This that we have been discussing is a most fundamental issue. Our future depends on our learning the discipline of God. Truth will suffer at our hands if we regard ourselves as so big and important. In order to maintain the truth of the Lord, we ourselves must be set aside. Each one of us has his temperament and feeling. Let us not allow these to affect God’s truth. No minister of the Lord can sacrifice or debase the truth of God to soothe his own feeling. If we disdain God’s truth, we have no spiritual future before Him. A judge on the bench maintains an absolute attitude towards the law. He will pronounce guilty to the sinful and not guilty to the innocent. On the one hand, he cannot reckon the sinful as sinless simply because the latter might happen to be his brother or close friend. On the other hand, a judge cannot condemn a guiltless person merely because the latter happens to be his enemy. Otherwise, these kinds of judgment would create disorder in society. A judge must therefore support the law. Similarly, we who believe in God and serve Him must support His truth and His law. No personal feeling is to be involved. May we never ever forget this point.
All of us need to be dealt with by the Lord. Let us say to Him, “Lord, I am nothing, but Your truth is everything.” This being the case, there will be no difficulty in the work. If all fellow-workers can maintain the absoluteness of the truth there will in consequence be a great advantage, in that we can all speak frankly and things can be easily done. A matter that should be done will be done without the fear of incurring blame from other workers. What decides everything is the will of God. Is this His decision? If it is His will and He so desires, then we need not consider anything else. But if we do not see the truth as absolute, we shall find it difficult to move forward; because whenever something arises, all will be thinking what the others will say; with the result that we shall look for a compromise, and in the process the truth shall suffer because of us. Moreover, there shall be many words we will not dare to say and many matters we will not dare decide for fear of offending other people. And thus we shall find ourselves in great trouble.
Any church fellowship that supports the truth of God and rejects human politics is blessed. The brethren in such a fellowship as this do not play politics nor negotiate for a compromise. Quite the contrary, on the path of absoluteness in truth, all dare to speak and act as required: they look only at the will of God in their decision.
Now if such in fact be the case there, that fellowship shall truly be blessed of the Lord. Otherwise, personal considerations will come, politics will be played, many compromising changes will occur, and the church local will no longer be the church.
All this needs to be carefully laid out before God, because this is a great and grave issue. No personal feeling and affection should be brought into the work. Even if you should be aware that your personal affection would be able to effect people’s acceptance of the truth, you should still not bring it into the work. For instance, it would not be right for you to entertain a guest with a view to influencing him as to the truth, for although it might be a good will gesture on your part to give support to the truth in this manner, we believe the truth needs no human hand to support it since God’s truth, being absolute, has a position, authority and power of its own. And therefore the truth does not require our help to advance its cause. We should therefore never be afraid that the truth, being rejected, is accordingly defeated; for in the end it shall prevail—and without any help on our part. Our responsibility is simply this: we must learn to respect God’s truth, walk in the truth, and never compromise the truth. Amen.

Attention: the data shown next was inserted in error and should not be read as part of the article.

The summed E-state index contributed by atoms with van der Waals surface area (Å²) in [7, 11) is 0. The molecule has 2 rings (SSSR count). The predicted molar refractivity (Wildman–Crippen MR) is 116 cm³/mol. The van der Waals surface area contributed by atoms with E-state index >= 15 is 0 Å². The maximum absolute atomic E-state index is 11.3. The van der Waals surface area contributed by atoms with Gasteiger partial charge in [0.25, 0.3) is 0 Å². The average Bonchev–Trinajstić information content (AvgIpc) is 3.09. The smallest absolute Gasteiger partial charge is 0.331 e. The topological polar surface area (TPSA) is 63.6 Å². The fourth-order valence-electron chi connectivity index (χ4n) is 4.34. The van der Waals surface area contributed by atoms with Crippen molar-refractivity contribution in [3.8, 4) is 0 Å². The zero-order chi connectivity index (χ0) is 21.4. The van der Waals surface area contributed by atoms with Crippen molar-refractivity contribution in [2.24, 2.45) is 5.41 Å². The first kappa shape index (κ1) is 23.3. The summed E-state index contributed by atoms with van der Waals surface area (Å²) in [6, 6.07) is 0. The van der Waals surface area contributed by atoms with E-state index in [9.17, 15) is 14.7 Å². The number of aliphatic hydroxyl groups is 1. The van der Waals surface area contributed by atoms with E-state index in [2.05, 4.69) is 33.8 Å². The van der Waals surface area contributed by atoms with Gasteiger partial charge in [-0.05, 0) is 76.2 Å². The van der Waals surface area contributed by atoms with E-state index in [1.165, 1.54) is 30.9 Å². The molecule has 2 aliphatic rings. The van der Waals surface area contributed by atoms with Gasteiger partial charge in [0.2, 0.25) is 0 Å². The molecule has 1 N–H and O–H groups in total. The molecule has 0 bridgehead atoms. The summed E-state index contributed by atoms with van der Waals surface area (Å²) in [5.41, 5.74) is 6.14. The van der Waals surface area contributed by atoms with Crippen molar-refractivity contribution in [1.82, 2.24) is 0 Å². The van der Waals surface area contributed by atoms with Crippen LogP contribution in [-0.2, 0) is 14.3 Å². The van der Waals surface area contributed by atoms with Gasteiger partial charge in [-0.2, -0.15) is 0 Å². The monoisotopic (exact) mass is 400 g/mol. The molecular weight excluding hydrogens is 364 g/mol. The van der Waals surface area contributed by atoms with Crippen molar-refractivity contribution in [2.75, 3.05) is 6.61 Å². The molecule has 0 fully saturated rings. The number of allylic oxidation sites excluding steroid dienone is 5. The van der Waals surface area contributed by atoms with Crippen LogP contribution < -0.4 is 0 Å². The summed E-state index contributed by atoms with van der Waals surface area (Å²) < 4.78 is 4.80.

Another of these final matters is how a worker should take care of his body. We know Paul was a brother greatly gifted, and he often healed the sick through prayer. Still, he mentioned three persons whose sickness was never healed. One was Trophimus, a second was Timothy, and the third was himself.
When Trophimus was ill, Paul did not pray for his healing, nor did the apostle exercise his healing gift. He instead said, “Trophimus I left at Miletus sick” (2 Tim. 4.20a). Timothy had stomach trouble and was often ill. Again, Paul did not use his gift nor did he pray for healing. We know he healed many sick. So if he healed the others, why could he not heal Timothy? This younger servant of the Lord was to continue the work of Paul and was most useful, but Paul still did not heal the sickness of Timothy. For this thing was in the hand of God, not in Paul’s hand. So what did the apostle say? “Be no longer a drinker of water, but use a little wine for thy stomach’s sake and thine often infirmities” (1 Tim. 5.23). In other words, Timothy should take more care of himself: he should eat what was profitable to the body, and refrain from eating anything disagreeable: he should drink what would lessen the stomach trouble and not drink what would increase his trouble. These were the recommendations made by Paul to Timothy. And as for Paul himself, he had “a thorn in his flesh” for which he asked the Lord three times that it be removed. Yet the Lord did not see fit to heal him; He only said to him, “My grace is sufficient for thee” (2 Cor. 12.9a). Trophimus was left sick; Timothy was left with his stomach ailment and his other frequent infirmities; and Paul’s thorn remained in his flesh.
It requires ten to twenty years for a person to be so trained by God as to be considerably useful. It really needs such a long period for one to be matured in the way of the Lord. But due to lack of knowledge in caring for the body, some may die before there is sufficient time for training. Or some may die just after they have touched the way of God and become truly useful after years of training before Him. All this is most regrettable.